Back in 2010, it wasn’t much fun being a teaching assistant (TA). This was the year that witnessed the birth of the Teaching and Learning Toolkit, from the Sutton Trust and Education Endowment Foundation (EEF). The evidence being bellowed around school corridors was that TAs were useless.
Despite nearly £4.4 billion being spent by schools on support staff, and the number of TAs trebling since 2000, their impact was seemingly negligible.
What followed was a concerted attack. Scare stories abounded of armies of these essential school staff members being cut to save money because they had “no impact on student outcomes”.
Thinktanks such as Reform made the stark recommendation that schools could get value for money by increasing class sizes and, inevitably, getting rid of TAs (bit.ly/ReformMatters).
That was just the start. Blunt media headlines and selective reading of the evidence can all too often prove a toxic combination.
But what is the truth when you dig beneath the headlines? As you might expect, TAs can be used badly and have little positive impact, or they can be used expertly and prove to be of huge value to our students.
The EEF has gone a long way to repair the damage done in 2010. It has recently published an excellent guidance report, Making Best Use of Teaching Assistants (bit.ly/BestTAs), by Jonathan Sharples of the Institute for Effective Education in collaboration with Rob Webster and Professor Peter Blatchford at the UCL Institute of Education. Together, the authors outline practical principles for deploying TAs to achieve a positive impact.
Not ‘substitute teachers’
Their advice is clear and we should take heed of it to maximise a precious resource. They show that we should be wary of using TAs as a dumping ground for our high-need students to give the teacher a break.
TAs are not substitute teachers. As the evidence shows, if students are too far removed from the teacher in the classroom, their attainment can suffer. TAs add value when they support a great quality teacher in working with the children most in need, not when there is an attempt to make them take the teacher’s place.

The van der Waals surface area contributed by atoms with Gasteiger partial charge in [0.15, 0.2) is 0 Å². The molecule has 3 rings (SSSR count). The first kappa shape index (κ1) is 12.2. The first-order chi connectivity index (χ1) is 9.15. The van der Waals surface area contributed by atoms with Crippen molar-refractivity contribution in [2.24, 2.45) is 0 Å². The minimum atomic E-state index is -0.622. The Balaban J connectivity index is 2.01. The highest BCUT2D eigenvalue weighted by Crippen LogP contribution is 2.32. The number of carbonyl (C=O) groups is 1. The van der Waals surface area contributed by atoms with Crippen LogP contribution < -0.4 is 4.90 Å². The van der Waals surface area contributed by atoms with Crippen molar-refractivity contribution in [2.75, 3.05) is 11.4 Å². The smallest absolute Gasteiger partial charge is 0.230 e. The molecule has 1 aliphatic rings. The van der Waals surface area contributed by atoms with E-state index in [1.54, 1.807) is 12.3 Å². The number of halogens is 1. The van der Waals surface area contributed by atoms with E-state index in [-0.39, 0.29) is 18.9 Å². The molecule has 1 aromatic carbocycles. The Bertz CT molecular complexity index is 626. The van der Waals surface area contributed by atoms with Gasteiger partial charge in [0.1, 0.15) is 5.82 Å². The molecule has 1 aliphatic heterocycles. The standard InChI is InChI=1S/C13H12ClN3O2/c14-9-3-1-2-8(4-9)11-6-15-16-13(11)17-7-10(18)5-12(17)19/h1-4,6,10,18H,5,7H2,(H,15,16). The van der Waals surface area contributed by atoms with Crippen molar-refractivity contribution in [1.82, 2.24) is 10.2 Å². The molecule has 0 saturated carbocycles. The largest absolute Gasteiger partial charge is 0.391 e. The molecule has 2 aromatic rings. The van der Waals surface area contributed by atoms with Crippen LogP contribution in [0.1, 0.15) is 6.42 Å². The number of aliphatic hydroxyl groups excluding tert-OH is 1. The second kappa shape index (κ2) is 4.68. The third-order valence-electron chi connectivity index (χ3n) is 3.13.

Many schools have cleverly flipped this kind of deployment of TAs with real success, getting them to lead the class or a larger group of students so that the teacher can work intensively with the weakest pupils.
Thanks to tabloid headlines, there is a false notion that TAs do little more than help to hand out the scissors and glue, and that they are an “army of mums” with no training. In reality, in many schools they are being well trained to deliver high-quality, structured interventions.
Successful schools are also seizing upon the unique insights of TAs, who see more of the teaching in their school – good and not-so-good – than anybody else. This helps in the sharing of best practice when it comes to CPD.
Making the role of the TA prominent and important, in the eyes of the students, parents and all teachers, is also essential. Perhaps then parents will see past headlines that might distort the facts.
As the long-awaited Teaching Assistant Standards from the Department for Education appear to have been ditched, we should set the standard ourselves and utilise the power of TAs in every one of our classrooms.
Our 230,000 TAs are an important resource and they can prove to be so much more than the clichéd depiction of them.
When we treat them as they should be treated and train them appropriately, we will reap the benefits.
Alex Quigley is director of learning and research at Huntington School in York